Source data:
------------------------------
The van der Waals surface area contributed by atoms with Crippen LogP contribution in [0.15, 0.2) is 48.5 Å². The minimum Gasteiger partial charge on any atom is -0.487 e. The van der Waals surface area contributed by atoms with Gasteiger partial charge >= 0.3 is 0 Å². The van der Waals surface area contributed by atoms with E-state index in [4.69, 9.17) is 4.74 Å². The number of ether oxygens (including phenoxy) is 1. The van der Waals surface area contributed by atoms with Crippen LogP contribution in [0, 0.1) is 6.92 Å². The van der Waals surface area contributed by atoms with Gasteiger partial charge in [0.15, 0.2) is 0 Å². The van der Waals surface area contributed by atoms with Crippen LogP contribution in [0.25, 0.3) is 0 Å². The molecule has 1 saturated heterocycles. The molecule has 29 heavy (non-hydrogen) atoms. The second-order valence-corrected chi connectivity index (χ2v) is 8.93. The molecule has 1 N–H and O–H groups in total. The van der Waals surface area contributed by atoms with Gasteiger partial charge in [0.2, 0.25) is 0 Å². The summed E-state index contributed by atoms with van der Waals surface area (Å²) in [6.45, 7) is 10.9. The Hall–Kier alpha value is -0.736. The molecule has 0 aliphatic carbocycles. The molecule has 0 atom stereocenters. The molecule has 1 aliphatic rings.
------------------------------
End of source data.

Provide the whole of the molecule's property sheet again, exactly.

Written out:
The van der Waals surface area contributed by atoms with Crippen LogP contribution in [0.15, 0.2) is 48.5 Å². The minimum Gasteiger partial charge on any atom is -0.487 e. The van der Waals surface area contributed by atoms with Gasteiger partial charge >= 0.3 is 0 Å². The van der Waals surface area contributed by atoms with E-state index in [4.69, 9.17) is 4.74 Å². The number of ether oxygens (including phenoxy) is 1. The van der Waals surface area contributed by atoms with Crippen LogP contribution in [0, 0.1) is 6.92 Å². The van der Waals surface area contributed by atoms with Gasteiger partial charge in [0.15, 0.2) is 0 Å². The van der Waals surface area contributed by atoms with Crippen LogP contribution in [0.25, 0.3) is 0 Å². The molecule has 1 saturated heterocycles. The molecule has 29 heavy (non-hydrogen) atoms. The second-order valence-corrected chi connectivity index (χ2v) is 8.93. The molecule has 1 N–H and O–H groups in total. The van der Waals surface area contributed by atoms with Gasteiger partial charge in [0.2, 0.25) is 0 Å². The summed E-state index contributed by atoms with van der Waals surface area (Å²) in [6.45, 7) is 10.9. The Hall–Kier alpha value is -0.736. The molecule has 0 aliphatic carbocycles. The molecule has 0 atom stereocenters. The molecule has 1 aliphatic rings.